SPJ/LA Expresses Grief and Sorrow on the Loss of Veteran KTLA Reporter Stan Chambers

SPJ/LA Expresses Grief and Sorrow on the Loss of Veteran KTLA Reporter

Stan Chambers

The Greater Los Angeles Chapter of the Society of Professional Journalists mourns the passing of veteran KTLA reporter, Stan Chambers.

“Los Angeles has lost a legend, a reporter who invented live television news,” SPJ /LA President Navid Nonahal said.  “SPJ/LA extends its condolences to Stan’s family and colleagues.”

Chambers passed away today at age 91, at his home in Holmby Hills, surrounded by his family. He worked at KTLA for 63 years, retiring at age 87 in 2010.

Colleague and SPJ/LA board member, Jeff Wald, said Chambers was known for his storytelling skills and particularly his ability to report news events live. In 1949, Chambers invented live television coverage of breaking news, reporting the tragedy of a little girl named Kathy Fiscus who had fallen down an abandoned well in San Marino. He was on the air for more than 27 hours.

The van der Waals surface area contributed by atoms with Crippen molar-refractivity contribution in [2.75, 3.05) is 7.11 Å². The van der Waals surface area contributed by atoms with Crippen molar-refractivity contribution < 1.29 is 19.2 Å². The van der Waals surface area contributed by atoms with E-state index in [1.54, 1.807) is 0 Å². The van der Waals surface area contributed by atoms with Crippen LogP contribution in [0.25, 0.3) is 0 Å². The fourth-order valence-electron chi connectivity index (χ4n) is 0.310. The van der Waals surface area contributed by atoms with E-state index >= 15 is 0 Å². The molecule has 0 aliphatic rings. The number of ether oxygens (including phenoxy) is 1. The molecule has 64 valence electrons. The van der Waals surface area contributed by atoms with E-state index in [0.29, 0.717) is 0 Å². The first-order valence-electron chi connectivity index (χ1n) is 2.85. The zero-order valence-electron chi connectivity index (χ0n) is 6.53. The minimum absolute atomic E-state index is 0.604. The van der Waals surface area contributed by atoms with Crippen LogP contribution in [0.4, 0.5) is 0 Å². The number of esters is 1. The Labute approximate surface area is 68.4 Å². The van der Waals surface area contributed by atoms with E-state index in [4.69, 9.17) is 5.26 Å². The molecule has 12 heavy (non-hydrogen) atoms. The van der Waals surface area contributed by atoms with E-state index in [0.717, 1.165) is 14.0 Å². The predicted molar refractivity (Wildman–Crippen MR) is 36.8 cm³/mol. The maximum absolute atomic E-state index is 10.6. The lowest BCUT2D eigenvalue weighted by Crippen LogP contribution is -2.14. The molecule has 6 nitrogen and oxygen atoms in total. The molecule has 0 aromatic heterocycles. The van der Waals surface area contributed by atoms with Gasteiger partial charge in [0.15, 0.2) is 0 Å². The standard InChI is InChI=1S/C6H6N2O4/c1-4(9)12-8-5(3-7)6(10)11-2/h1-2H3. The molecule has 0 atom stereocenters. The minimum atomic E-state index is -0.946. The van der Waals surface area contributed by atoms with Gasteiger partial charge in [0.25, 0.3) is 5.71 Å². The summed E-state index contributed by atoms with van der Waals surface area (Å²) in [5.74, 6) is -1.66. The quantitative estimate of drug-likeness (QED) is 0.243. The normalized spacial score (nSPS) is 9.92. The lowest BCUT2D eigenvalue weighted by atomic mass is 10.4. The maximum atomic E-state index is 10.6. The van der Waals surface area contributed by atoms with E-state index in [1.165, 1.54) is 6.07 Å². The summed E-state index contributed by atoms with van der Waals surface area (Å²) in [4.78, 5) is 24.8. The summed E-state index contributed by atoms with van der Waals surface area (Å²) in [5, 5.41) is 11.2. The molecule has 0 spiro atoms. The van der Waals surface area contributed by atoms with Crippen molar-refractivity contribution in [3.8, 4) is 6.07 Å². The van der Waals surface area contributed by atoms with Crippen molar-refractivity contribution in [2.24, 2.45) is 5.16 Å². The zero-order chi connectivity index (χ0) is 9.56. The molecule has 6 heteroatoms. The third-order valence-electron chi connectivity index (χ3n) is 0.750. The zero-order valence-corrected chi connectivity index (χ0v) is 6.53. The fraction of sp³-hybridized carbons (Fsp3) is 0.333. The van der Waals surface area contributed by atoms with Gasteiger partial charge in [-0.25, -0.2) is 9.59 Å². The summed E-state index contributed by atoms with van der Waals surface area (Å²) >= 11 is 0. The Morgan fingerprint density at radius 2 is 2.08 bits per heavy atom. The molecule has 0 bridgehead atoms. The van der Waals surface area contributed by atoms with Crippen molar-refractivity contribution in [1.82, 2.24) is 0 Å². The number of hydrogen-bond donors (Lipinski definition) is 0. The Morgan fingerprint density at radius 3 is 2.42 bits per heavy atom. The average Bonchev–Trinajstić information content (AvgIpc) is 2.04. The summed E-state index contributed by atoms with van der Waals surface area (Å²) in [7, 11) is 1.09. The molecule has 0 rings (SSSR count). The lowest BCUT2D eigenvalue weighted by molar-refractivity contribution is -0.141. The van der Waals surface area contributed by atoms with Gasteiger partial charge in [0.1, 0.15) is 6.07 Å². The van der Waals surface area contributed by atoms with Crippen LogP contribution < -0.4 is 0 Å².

Some 40 years later, Chambers provided live coverage of a light plane that had become entangled in high-tension wires. “Two men were trapped upside down in their private plane.  The plane never moved as firemen worked to rescue the pilot and passenger.  This went on for hours. Stan’s reporting was gripping and our viewers couldn’t turn away,” Wald said.

In his 63 years at KTLA, Chambers covered the assassination of Senator Robert Kennedy in 1968 and countless fires, floods, riots, and human-interest stories.  All of the stories — some 22,000 of them — were presented with accuracy, consistency and solid reporting.

In honor of Chambers, here’s the link to a collection of interviews from the Archive of American Television, including a short clip on how he’d like to be remembered. http://www.emmytvlegends.org/interviews/people/stan-chambers

The Society of Professional Journalists is the nation’s largest and most broad-based journalism organization, dedicated to promoting high standards of ethical behavior and encouraging the free practice of journalism.  Founded in 1909 as Sigma Delta Chi, SPJ works to inspire and educate the next generation of journalists and protects First Amendment guarantees of freedom of speech and press.  The Greater Los Angeles professional chapter celebrated its 75th anniversary in 2009.

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